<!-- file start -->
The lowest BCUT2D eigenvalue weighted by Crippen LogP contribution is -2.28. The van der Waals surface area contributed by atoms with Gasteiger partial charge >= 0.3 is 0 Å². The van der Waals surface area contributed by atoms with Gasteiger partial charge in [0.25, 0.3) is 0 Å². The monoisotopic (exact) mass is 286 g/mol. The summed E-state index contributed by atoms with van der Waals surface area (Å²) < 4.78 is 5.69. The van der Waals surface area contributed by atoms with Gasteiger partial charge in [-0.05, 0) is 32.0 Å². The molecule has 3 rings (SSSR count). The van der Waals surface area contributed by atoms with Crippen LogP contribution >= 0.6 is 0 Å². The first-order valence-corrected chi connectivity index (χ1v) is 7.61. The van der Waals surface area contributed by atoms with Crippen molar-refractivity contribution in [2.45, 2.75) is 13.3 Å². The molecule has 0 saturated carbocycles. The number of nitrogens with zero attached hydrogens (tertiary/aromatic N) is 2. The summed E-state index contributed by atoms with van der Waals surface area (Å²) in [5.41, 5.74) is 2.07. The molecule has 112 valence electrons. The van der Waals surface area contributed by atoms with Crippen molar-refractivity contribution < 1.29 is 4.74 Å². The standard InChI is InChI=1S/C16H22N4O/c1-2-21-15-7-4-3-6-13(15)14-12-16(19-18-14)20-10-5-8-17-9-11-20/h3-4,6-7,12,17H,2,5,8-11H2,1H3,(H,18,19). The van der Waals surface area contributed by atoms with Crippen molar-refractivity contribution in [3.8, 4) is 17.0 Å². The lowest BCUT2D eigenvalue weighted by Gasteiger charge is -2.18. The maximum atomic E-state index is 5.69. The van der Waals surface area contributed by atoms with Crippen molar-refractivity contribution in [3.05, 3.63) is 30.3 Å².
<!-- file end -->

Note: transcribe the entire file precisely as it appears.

The lowest BCUT2D eigenvalue weighted by Crippen LogP contribution is -2.28. The van der Waals surface area contributed by atoms with Gasteiger partial charge >= 0.3 is 0 Å². The van der Waals surface area contributed by atoms with Gasteiger partial charge in [0.25, 0.3) is 0 Å². The monoisotopic (exact) mass is 286 g/mol. The summed E-state index contributed by atoms with van der Waals surface area (Å²) < 4.78 is 5.69. The van der Waals surface area contributed by atoms with Gasteiger partial charge in [-0.05, 0) is 32.0 Å². The molecule has 3 rings (SSSR count). The van der Waals surface area contributed by atoms with Crippen LogP contribution >= 0.6 is 0 Å². The first-order valence-corrected chi connectivity index (χ1v) is 7.61. The van der Waals surface area contributed by atoms with Crippen molar-refractivity contribution in [2.45, 2.75) is 13.3 Å². The molecule has 0 saturated carbocycles. The number of nitrogens with zero attached hydrogens (tertiary/aromatic N) is 2. The summed E-state index contributed by atoms with van der Waals surface area (Å²) in [5.41, 5.74) is 2.07. The molecule has 112 valence electrons. The van der Waals surface area contributed by atoms with Crippen molar-refractivity contribution < 1.29 is 4.74 Å². The standard InChI is InChI=1S/C16H22N4O/c1-2-21-15-7-4-3-6-13(15)14-12-16(19-18-14)20-10-5-8-17-9-11-20/h3-4,6-7,12,17H,2,5,8-11H2,1H3,(H,18,19). The van der Waals surface area contributed by atoms with Crippen molar-refractivity contribution in [3.8, 4) is 17.0 Å². The lowest BCUT2D eigenvalue weighted by Gasteiger charge is -2.18. The maximum atomic E-state index is 5.69. The van der Waals surface area contributed by atoms with Crippen molar-refractivity contribution in [3.05, 3.63) is 30.3 Å².